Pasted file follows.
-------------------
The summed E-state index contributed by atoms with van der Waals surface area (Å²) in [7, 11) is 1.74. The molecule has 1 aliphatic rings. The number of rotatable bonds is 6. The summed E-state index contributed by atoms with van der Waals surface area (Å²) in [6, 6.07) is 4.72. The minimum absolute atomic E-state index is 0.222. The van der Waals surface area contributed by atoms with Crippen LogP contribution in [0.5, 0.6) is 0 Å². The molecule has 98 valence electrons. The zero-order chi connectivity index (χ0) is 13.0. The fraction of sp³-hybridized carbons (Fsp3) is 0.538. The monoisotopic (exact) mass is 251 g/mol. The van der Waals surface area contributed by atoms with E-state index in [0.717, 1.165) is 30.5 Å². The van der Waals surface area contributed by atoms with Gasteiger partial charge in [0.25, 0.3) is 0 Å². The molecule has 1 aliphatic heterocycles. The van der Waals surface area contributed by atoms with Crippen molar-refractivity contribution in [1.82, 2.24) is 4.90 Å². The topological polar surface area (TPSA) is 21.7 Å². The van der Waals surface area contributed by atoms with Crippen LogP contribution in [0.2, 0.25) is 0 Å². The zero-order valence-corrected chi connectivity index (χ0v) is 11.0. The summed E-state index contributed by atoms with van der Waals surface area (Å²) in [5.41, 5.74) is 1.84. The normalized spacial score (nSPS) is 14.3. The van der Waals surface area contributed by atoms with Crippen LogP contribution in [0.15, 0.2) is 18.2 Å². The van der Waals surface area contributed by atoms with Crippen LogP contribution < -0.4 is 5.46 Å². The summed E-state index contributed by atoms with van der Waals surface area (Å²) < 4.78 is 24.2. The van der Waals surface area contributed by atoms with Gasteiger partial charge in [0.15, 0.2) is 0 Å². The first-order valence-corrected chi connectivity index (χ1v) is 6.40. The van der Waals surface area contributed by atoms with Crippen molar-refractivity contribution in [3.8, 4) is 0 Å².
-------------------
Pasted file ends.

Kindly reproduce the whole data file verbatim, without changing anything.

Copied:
The summed E-state index contributed by atoms with van der Waals surface area (Å²) in [7, 11) is 1.74. The molecule has 1 aliphatic rings. The number of rotatable bonds is 6. The summed E-state index contributed by atoms with van der Waals surface area (Å²) in [6, 6.07) is 4.72. The minimum absolute atomic E-state index is 0.222. The van der Waals surface area contributed by atoms with Crippen LogP contribution in [0.5, 0.6) is 0 Å². The molecule has 98 valence electrons. The zero-order chi connectivity index (χ0) is 13.0. The fraction of sp³-hybridized carbons (Fsp3) is 0.538. The monoisotopic (exact) mass is 251 g/mol. The van der Waals surface area contributed by atoms with E-state index in [0.717, 1.165) is 30.5 Å². The van der Waals surface area contributed by atoms with Gasteiger partial charge in [0.25, 0.3) is 0 Å². The molecule has 1 aliphatic heterocycles. The van der Waals surface area contributed by atoms with Crippen molar-refractivity contribution in [1.82, 2.24) is 4.90 Å². The topological polar surface area (TPSA) is 21.7 Å². The van der Waals surface area contributed by atoms with Crippen LogP contribution in [0.2, 0.25) is 0 Å². The zero-order valence-corrected chi connectivity index (χ0v) is 11.0. The summed E-state index contributed by atoms with van der Waals surface area (Å²) in [5.41, 5.74) is 1.84. The normalized spacial score (nSPS) is 14.3. The van der Waals surface area contributed by atoms with Crippen LogP contribution in [0.15, 0.2) is 18.2 Å². The van der Waals surface area contributed by atoms with Crippen LogP contribution < -0.4 is 5.46 Å². The summed E-state index contributed by atoms with van der Waals surface area (Å²) < 4.78 is 24.2. The van der Waals surface area contributed by atoms with Gasteiger partial charge in [0.15, 0.2) is 0 Å². The first-order valence-corrected chi connectivity index (χ1v) is 6.40. The van der Waals surface area contributed by atoms with Crippen molar-refractivity contribution in [3.8, 4) is 0 Å².